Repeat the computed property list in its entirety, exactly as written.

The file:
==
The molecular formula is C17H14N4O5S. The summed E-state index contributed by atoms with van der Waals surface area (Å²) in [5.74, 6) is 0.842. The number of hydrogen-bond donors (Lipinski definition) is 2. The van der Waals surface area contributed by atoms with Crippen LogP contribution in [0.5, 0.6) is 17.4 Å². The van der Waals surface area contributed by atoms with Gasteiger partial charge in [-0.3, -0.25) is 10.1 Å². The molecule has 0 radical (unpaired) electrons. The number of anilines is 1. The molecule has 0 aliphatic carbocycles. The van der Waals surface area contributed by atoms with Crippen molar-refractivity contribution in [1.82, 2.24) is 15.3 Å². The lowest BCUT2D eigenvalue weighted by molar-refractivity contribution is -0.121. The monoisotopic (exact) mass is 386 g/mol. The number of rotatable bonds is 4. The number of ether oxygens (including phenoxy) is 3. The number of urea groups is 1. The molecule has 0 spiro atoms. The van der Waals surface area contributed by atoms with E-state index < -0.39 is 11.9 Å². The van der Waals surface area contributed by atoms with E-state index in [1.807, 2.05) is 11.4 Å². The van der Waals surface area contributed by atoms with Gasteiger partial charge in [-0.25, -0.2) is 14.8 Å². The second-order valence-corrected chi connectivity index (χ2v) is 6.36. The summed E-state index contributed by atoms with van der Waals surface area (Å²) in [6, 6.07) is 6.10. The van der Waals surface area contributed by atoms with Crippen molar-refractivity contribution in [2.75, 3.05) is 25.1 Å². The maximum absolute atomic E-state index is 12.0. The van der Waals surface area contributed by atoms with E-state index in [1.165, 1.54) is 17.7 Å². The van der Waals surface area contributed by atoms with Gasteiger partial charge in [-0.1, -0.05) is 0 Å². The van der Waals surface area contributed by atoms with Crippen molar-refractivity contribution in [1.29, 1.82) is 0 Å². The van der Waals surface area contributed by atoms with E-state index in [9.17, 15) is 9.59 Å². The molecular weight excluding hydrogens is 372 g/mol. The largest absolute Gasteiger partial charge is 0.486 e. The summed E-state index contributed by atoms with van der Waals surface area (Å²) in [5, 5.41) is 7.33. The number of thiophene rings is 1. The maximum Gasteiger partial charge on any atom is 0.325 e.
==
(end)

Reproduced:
The molecular formula is C17H14N4O5S. The summed E-state index contributed by atoms with van der Waals surface area (Å²) in [5.74, 6) is 0.842. The number of hydrogen-bond donors (Lipinski definition) is 2. The van der Waals surface area contributed by atoms with Crippen LogP contribution in [0.5, 0.6) is 17.4 Å². The van der Waals surface area contributed by atoms with Gasteiger partial charge in [-0.3, -0.25) is 10.1 Å². The molecule has 0 radical (unpaired) electrons. The number of anilines is 1. The molecule has 0 aliphatic carbocycles. The van der Waals surface area contributed by atoms with Crippen molar-refractivity contribution in [1.82, 2.24) is 15.3 Å². The lowest BCUT2D eigenvalue weighted by molar-refractivity contribution is -0.121. The monoisotopic (exact) mass is 386 g/mol. The number of rotatable bonds is 4. The number of ether oxygens (including phenoxy) is 3. The number of urea groups is 1. The molecule has 0 spiro atoms. The van der Waals surface area contributed by atoms with E-state index < -0.39 is 11.9 Å². The van der Waals surface area contributed by atoms with E-state index in [1.807, 2.05) is 11.4 Å². The van der Waals surface area contributed by atoms with Gasteiger partial charge in [-0.25, -0.2) is 14.8 Å². The second-order valence-corrected chi connectivity index (χ2v) is 6.36. The summed E-state index contributed by atoms with van der Waals surface area (Å²) in [6, 6.07) is 6.10. The van der Waals surface area contributed by atoms with Crippen molar-refractivity contribution in [2.75, 3.05) is 25.1 Å². The maximum absolute atomic E-state index is 12.0. The van der Waals surface area contributed by atoms with E-state index in [1.165, 1.54) is 17.7 Å². The van der Waals surface area contributed by atoms with Gasteiger partial charge in [-0.1, -0.05) is 0 Å². The van der Waals surface area contributed by atoms with Crippen molar-refractivity contribution in [1.29, 1.82) is 0 Å². The van der Waals surface area contributed by atoms with E-state index in [9.17, 15) is 9.59 Å². The molecular weight excluding hydrogens is 372 g/mol. The largest absolute Gasteiger partial charge is 0.486 e. The summed E-state index contributed by atoms with van der Waals surface area (Å²) in [5, 5.41) is 7.33. The number of thiophene rings is 1. The maximum Gasteiger partial charge on any atom is 0.325 e.